My apologies for labeling this post incorrectly. This isn't a medical breakdown of the actual fight or flight response. I actually probably shouldn't have even titled this post "fight or flight," but as I was thinking about my problems with running, this came to mind.
My problem with running comes down to this: I don't really have a problem with running. I love it. As a matter of fact, my last post was a list of why I love running. So, why is this the problem? Because I'm not pushing myself hard enough on my runs. I've fallen into the "plodding along" pace. On nearly all my runs. I once read that most people make the mistake of doing training runs too fast. I can officially state that running too fast is NOT my problem. I'm an expert on NOT doing training runs too fast. So, now I do them all too slow.
This is why I thought of "fight or flight." Our bodies have been incredibly designed to preserve themselves. We avoid pain. I've even caught my brain making up fake pain on very long runs. How do I know the pain is fake? Because it travels. First my right foot will begin to be uncomfortable. Soon I'm convinced that it's broken, and I must stop running. Then something distracts me. And then it's my left knee. It begins hurting. No, wait. Is that throbbing? A dull or sharp pain? (Sharp pain is the sign of injury.) And so the internal dialogue continues. On a single run, I've had everything from a broken foot, to stress fractures in my shins, to a torn ACL, to a blood clot in my brain. All imagined, of course. But I'm digressing a little.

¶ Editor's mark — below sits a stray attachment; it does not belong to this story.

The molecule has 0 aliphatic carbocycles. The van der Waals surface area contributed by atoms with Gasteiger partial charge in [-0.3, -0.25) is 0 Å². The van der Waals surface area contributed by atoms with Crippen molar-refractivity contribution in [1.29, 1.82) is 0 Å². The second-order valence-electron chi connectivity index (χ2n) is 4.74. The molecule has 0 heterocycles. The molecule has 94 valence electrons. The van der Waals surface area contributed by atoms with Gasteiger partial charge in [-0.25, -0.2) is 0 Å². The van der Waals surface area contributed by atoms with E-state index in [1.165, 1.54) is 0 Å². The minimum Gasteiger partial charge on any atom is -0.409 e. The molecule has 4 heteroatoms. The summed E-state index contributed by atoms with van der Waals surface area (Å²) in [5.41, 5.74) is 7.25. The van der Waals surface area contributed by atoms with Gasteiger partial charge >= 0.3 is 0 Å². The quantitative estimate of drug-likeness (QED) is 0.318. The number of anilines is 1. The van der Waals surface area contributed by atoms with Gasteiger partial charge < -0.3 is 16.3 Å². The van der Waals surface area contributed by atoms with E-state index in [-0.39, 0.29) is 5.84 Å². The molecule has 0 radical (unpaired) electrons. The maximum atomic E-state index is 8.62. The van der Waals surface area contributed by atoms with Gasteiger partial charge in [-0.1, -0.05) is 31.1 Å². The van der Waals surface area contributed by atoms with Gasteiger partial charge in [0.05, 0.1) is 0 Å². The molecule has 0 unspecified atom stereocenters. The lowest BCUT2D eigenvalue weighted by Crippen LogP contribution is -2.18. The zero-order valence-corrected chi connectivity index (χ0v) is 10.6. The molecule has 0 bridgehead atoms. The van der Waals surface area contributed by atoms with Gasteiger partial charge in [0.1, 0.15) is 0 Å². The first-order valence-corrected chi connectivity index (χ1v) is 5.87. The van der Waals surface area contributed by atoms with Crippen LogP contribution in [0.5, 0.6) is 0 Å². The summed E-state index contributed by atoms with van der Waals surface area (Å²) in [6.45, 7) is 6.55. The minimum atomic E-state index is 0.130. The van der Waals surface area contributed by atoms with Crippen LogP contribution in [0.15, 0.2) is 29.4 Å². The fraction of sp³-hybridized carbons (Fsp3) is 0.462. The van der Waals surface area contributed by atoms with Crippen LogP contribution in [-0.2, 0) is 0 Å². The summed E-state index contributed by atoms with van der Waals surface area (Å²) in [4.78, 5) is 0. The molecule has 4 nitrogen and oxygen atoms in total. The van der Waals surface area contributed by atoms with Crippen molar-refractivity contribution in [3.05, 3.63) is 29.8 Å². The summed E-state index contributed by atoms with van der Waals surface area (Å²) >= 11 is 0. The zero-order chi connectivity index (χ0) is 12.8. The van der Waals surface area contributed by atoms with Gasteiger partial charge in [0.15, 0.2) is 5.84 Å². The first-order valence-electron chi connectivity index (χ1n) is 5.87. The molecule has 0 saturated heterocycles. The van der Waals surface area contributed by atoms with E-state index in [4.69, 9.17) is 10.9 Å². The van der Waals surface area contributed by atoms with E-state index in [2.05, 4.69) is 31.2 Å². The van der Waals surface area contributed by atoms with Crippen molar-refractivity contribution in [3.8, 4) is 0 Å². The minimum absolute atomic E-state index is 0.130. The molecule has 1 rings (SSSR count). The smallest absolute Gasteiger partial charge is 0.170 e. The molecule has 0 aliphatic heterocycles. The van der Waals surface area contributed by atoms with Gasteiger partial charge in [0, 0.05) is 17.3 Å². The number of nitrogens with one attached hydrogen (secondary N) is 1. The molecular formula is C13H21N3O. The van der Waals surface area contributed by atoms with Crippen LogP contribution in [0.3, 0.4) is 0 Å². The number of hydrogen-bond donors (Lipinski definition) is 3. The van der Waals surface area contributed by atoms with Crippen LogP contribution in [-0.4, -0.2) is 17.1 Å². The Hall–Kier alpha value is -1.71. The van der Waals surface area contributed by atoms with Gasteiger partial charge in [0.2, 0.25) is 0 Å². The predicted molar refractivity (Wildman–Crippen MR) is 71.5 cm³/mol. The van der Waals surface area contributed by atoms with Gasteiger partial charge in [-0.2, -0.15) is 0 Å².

Most of us will never be elite athletes because of our affinity for avoiding pain (and I'm not talking injury, I'm talking about discomfort). The moment my brain starts to register the lactic acid build up in the muscles-- pain, I back down. Let up. "Flee" the pain. The really good athletes don't choose the path of flight. They fight-- they stay with the discomfort instead of backing down and avoiding. The discomfort comes and they push deeper into it. It takes some serious mental toughness to overcome that "flight" reaction.
So, what's the plan to fight? How do we train mentally to overcome? I wish it were easy. (*frowns and shakes head at self*) I think it just comes down to training. Hard. Of course it's not a matter of going 100%, as hard as possible in every training session. But it's doing what makes you uncomfortable, regularly. (For the record, that would be speed work every week. And something like Fran every week.) Jillian Michaels says it best, I think: "Get comfortable with being uncomfortable."
Any mental training tips? Please share them!